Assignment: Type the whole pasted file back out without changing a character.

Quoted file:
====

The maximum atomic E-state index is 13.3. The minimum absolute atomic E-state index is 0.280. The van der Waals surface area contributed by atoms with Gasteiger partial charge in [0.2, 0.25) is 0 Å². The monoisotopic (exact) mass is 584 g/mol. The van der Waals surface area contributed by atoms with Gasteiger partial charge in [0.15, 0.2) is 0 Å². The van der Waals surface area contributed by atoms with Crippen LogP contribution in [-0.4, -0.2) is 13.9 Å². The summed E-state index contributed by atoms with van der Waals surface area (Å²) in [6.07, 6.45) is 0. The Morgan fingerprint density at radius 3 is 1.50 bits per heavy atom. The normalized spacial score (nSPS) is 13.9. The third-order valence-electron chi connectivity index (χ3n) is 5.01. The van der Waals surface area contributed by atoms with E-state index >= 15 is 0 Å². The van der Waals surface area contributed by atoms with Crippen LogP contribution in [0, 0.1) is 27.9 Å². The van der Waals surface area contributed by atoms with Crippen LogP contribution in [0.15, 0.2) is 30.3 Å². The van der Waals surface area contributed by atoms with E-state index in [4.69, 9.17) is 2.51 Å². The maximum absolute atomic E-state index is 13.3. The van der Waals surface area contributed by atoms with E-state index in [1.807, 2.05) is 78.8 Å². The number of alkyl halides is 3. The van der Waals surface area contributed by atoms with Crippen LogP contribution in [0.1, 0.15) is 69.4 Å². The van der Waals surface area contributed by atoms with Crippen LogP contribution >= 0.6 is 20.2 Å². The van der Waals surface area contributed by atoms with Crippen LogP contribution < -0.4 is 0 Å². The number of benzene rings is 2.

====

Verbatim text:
The maximum atomic E-state index is 13.3. The minimum absolute atomic E-state index is 0.280. The van der Waals surface area contributed by atoms with Gasteiger partial charge in [0.2, 0.25) is 0 Å². The monoisotopic (exact) mass is 584 g/mol. The van der Waals surface area contributed by atoms with Gasteiger partial charge in [0.15, 0.2) is 0 Å². The van der Waals surface area contributed by atoms with Crippen LogP contribution in [-0.4, -0.2) is 13.9 Å². The summed E-state index contributed by atoms with van der Waals surface area (Å²) in [6.07, 6.45) is 0. The Morgan fingerprint density at radius 3 is 1.50 bits per heavy atom. The normalized spacial score (nSPS) is 13.9. The third-order valence-electron chi connectivity index (χ3n) is 5.01. The van der Waals surface area contributed by atoms with E-state index >= 15 is 0 Å². The van der Waals surface area contributed by atoms with Crippen LogP contribution in [0, 0.1) is 27.9 Å². The van der Waals surface area contributed by atoms with Crippen LogP contribution in [0.15, 0.2) is 30.3 Å². The van der Waals surface area contributed by atoms with E-state index in [4.69, 9.17) is 2.51 Å². The maximum absolute atomic E-state index is 13.3. The van der Waals surface area contributed by atoms with E-state index in [1.807, 2.05) is 78.8 Å². The number of alkyl halides is 3. The van der Waals surface area contributed by atoms with Crippen LogP contribution in [0.1, 0.15) is 69.4 Å². The van der Waals surface area contributed by atoms with Crippen LogP contribution >= 0.6 is 20.2 Å². The van der Waals surface area contributed by atoms with Crippen LogP contribution < -0.4 is 0 Å². The number of benzene rings is 2.